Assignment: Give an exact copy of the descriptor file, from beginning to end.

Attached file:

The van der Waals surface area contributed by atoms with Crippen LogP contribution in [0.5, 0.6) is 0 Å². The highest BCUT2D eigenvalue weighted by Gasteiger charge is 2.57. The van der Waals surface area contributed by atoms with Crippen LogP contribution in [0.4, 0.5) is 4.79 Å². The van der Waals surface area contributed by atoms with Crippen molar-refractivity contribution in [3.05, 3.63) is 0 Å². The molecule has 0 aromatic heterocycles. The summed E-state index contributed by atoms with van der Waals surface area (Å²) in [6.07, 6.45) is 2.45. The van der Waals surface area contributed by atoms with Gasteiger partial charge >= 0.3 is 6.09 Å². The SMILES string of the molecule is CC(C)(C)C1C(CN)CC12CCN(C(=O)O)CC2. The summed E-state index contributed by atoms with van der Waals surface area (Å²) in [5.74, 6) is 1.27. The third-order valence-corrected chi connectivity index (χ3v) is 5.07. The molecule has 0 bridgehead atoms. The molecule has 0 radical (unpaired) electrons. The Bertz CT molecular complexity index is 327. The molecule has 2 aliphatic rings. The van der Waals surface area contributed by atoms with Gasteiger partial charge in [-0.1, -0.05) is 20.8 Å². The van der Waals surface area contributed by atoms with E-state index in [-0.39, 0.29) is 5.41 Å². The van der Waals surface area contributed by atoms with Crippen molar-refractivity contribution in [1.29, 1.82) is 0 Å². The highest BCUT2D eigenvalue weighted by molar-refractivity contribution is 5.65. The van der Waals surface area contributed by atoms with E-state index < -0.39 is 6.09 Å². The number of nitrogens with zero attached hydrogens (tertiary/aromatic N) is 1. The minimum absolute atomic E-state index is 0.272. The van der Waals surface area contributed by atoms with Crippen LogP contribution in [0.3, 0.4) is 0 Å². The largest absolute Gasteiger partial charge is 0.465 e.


The van der Waals surface area contributed by atoms with Crippen LogP contribution in [0.5, 0.6) is 0 Å². The highest BCUT2D eigenvalue weighted by Gasteiger charge is 2.57. The van der Waals surface area contributed by atoms with Crippen LogP contribution in [0.4, 0.5) is 4.79 Å². The van der Waals surface area contributed by atoms with Crippen molar-refractivity contribution in [3.05, 3.63) is 0 Å². The molecule has 0 aromatic heterocycles. The summed E-state index contributed by atoms with van der Waals surface area (Å²) in [6.07, 6.45) is 2.45. The van der Waals surface area contributed by atoms with Gasteiger partial charge >= 0.3 is 6.09 Å². The SMILES string of the molecule is CC(C)(C)C1C(CN)CC12CCN(C(=O)O)CC2. The summed E-state index contributed by atoms with van der Waals surface area (Å²) in [5.74, 6) is 1.27. The third-order valence-corrected chi connectivity index (χ3v) is 5.07. The molecule has 0 bridgehead atoms. The molecule has 0 radical (unpaired) electrons. The Bertz CT molecular complexity index is 327. The molecule has 2 aliphatic rings. The van der Waals surface area contributed by atoms with Gasteiger partial charge in [-0.1, -0.05) is 20.8 Å². The van der Waals surface area contributed by atoms with E-state index in [-0.39, 0.29) is 5.41 Å². The van der Waals surface area contributed by atoms with Crippen molar-refractivity contribution in [1.29, 1.82) is 0 Å². The highest BCUT2D eigenvalue weighted by molar-refractivity contribution is 5.65. The van der Waals surface area contributed by atoms with E-state index < -0.39 is 6.09 Å². The number of nitrogens with zero attached hydrogens (tertiary/aromatic N) is 1. The minimum absolute atomic E-state index is 0.272. The van der Waals surface area contributed by atoms with Crippen LogP contribution in [0.3, 0.4) is 0 Å². The largest absolute Gasteiger partial charge is 0.465 e.